The community possesses its own anthem, together with the opening line “People get filled up with shit about us”. It has a slogan: “Lev livet kunstnerisk! Kun dode fisk flyder med strommen” (Live life artistically! Only dead fish continue with the current). And it has a flag: three yellow dots using a red background. It’s said the dots represent the Os in “love love love”.

It even offers what is probably the world’s biggest open-air hash, weed and drug paraphernalia market, that is one with the main reasons how the district is one among Copenhagen’s popular tourist attractions. The market is what the Christiania council calls the “green light district” – but all others knows as Pusher Street. There is often a Woodstock pub. Blocks of hash resin, wrote one visitor, are “lined up like cheeses at the delicatessen”, in addition to baggies of buds and ready-rolled joints in plastic tubes.

The market had its good and bad, sometimes tolerated because of the authorities, sometimes susceptible to regular police patrols. There are “no photos” signs – not to ever shield the privacy on the town’s dreamers, but to guard its dealers from surveillance. Tourists having pictures is going to be chased. To film there, it is possible Graham were forced to make a deal using the dealers.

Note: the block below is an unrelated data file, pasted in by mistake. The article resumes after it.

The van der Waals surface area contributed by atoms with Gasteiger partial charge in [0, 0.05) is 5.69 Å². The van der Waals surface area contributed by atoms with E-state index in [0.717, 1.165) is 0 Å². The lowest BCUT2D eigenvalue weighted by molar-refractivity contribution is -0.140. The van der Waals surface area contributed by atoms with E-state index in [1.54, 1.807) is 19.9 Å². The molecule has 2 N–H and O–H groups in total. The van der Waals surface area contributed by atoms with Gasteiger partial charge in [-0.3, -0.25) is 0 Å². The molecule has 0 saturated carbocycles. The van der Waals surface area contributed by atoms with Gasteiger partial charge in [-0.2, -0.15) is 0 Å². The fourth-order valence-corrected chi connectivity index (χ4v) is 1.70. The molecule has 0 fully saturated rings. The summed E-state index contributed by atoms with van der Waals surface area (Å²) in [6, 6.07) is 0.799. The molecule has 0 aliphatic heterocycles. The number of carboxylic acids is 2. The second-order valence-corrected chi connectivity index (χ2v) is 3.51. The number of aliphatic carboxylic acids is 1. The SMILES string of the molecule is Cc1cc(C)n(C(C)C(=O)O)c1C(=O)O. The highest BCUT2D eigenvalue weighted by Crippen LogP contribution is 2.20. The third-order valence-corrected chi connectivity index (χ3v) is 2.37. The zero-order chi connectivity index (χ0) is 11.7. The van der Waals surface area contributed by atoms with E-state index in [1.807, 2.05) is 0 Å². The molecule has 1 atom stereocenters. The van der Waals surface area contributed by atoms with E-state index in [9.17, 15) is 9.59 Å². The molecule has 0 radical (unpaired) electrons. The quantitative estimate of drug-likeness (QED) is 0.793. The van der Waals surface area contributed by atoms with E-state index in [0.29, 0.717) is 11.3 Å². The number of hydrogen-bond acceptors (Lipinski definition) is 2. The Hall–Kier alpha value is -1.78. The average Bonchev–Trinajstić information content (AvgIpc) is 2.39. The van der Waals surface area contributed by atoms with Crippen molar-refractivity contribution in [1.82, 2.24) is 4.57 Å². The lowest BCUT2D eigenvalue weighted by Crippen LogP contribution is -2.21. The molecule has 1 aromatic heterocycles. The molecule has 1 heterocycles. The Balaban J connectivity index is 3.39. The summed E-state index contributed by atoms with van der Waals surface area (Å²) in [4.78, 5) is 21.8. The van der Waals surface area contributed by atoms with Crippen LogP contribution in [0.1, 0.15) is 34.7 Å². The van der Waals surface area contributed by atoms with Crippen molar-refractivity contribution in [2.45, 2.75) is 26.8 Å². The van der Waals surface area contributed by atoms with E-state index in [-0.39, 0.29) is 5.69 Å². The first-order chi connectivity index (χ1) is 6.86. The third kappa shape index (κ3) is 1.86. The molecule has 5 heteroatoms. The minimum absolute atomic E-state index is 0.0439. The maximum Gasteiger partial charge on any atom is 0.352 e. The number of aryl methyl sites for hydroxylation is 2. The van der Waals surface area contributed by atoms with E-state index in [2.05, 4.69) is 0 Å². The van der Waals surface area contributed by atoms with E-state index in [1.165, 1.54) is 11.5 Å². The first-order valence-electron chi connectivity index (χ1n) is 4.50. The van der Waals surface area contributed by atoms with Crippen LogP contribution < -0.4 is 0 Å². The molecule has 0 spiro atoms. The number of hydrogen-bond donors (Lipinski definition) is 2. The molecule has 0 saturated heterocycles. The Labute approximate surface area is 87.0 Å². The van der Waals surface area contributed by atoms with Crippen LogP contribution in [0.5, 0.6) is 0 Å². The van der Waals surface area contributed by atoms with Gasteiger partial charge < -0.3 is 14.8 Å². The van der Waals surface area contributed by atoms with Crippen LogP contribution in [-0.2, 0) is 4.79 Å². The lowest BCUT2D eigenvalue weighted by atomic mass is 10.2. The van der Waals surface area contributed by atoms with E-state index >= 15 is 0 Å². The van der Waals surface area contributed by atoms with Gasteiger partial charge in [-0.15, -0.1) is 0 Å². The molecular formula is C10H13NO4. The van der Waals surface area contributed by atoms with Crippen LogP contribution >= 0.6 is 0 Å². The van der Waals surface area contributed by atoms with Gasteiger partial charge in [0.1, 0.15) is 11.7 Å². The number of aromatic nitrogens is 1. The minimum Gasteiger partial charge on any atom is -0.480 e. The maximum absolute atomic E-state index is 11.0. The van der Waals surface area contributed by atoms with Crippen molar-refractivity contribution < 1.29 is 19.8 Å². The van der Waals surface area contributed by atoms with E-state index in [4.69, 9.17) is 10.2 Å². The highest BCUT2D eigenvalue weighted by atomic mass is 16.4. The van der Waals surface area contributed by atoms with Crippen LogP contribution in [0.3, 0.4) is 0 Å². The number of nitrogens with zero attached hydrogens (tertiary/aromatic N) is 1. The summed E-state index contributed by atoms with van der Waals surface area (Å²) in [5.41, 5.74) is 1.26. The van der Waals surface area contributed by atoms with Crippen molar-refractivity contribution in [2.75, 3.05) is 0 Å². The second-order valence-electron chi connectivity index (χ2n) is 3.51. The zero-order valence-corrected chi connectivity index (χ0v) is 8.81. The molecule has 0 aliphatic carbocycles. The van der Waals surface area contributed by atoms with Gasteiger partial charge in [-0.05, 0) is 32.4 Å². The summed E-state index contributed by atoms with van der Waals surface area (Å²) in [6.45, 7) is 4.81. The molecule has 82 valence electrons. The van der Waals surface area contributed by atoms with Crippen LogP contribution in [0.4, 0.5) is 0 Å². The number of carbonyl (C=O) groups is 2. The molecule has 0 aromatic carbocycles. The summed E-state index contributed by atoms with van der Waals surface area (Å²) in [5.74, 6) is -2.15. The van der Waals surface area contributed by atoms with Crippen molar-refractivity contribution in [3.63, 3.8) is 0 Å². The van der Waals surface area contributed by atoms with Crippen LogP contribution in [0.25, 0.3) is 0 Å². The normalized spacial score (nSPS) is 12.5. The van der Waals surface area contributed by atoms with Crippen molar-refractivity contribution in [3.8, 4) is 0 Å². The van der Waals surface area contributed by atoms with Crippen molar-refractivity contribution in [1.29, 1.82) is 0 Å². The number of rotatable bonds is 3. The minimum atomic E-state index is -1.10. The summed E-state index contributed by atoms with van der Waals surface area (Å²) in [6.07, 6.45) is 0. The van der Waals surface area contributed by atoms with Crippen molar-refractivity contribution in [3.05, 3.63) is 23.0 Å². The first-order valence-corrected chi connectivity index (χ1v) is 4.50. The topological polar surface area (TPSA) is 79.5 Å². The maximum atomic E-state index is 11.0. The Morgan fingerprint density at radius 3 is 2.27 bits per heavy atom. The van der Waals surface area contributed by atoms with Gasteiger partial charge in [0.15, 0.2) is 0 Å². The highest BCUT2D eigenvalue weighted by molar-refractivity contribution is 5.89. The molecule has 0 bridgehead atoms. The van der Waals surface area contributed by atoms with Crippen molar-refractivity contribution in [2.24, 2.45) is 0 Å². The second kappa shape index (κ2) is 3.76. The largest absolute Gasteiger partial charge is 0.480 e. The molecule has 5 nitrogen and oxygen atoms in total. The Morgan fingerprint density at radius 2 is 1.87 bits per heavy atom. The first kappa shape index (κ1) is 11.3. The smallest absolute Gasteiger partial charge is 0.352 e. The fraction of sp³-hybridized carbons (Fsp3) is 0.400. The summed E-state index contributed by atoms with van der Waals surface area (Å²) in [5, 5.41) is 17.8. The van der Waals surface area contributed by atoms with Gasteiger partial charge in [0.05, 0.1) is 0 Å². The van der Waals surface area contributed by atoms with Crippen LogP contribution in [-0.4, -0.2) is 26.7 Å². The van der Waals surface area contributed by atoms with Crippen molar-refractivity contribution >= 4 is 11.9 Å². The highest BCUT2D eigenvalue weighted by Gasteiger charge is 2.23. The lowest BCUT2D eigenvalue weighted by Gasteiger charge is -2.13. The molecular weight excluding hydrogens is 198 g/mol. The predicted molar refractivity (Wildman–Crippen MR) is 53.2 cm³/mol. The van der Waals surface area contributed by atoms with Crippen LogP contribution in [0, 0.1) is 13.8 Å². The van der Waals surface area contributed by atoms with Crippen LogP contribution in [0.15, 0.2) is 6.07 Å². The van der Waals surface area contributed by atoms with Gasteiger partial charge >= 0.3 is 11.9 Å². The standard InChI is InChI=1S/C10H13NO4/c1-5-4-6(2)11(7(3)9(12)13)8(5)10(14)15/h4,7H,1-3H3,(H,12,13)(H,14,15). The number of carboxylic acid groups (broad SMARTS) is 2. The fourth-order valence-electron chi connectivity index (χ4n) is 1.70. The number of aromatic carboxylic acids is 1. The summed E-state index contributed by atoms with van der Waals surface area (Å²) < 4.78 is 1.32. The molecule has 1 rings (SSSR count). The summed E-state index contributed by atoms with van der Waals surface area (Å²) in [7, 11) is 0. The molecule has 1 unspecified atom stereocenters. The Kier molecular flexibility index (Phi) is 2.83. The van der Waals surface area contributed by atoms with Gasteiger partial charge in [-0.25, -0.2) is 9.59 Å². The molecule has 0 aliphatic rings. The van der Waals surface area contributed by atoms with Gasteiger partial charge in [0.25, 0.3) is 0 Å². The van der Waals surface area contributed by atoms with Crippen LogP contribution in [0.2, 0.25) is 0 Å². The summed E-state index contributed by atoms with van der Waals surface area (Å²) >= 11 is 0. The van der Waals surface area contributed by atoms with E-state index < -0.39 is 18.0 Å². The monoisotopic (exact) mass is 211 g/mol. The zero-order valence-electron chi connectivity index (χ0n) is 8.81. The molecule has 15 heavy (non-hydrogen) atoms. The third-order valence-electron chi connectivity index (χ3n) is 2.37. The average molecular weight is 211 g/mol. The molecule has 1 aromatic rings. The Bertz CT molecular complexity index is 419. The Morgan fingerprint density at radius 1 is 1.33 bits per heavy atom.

Over many years, there are actually days of riots, a machine-gunning (one death) plus a grenade attack. In one crackdown, police officers dismantled every one of the drug stalls. One, Snyder ryg med hjem (Snyder’s Smoke Takeaway), was preserved, however, and reassembled inside Danish National Museum, such are Denmark’s contradictions.

Drugs are big business in Christiania. Ten years ago, each dealer was estimated to become earning €325 (£246) sixty minutes. Both the government and independent academics give a figure of $170m, which will give Christiana a GDP per capita of around $2m.

But the drug money doesn’t be in town. As everywhere, the trade is controlled by criminals – in Christiania, by biker gangs. They don’t live inside area, but do cause serious parking problems within the surrounding streets and still have physically attacked traffic wardens attempting to issue tickets.

The area’s free spirits as well as its dealers are now living in uneasy truce. In the past, hard drugs have already been forced out with the residents. For now, though, they cannot want to speak about the biker dealers. Silence is safest.

But that form of money is perhaps what are the anarchists of Christiania need in excess of anything else today. As with all modern city stories, whether idealistic or hard-nosed, this place ends up inside estate agent’s window. With its location, Christiania is often a super-prime little bit of property.

A number of years ago, a great deal was struck with all the authorities whereby Christiania’s residents would pick the land for $12.5m (£8.75m) – way below monatary amount. The deal was supported using a loan from those very authorities – without the need of set payback date. The idea would have been to sell shares to residents. They didn’t seem that interested, as may very well be expected on the anarchically inclined. Little greater than $1m is raised.

Traditionally, a pop star would celebrate newfound success by purchasing their mum a family house. When “7 Days” renders its millions , perhaps Lukas Graham might go one better and get his mother shares in their own whole home town.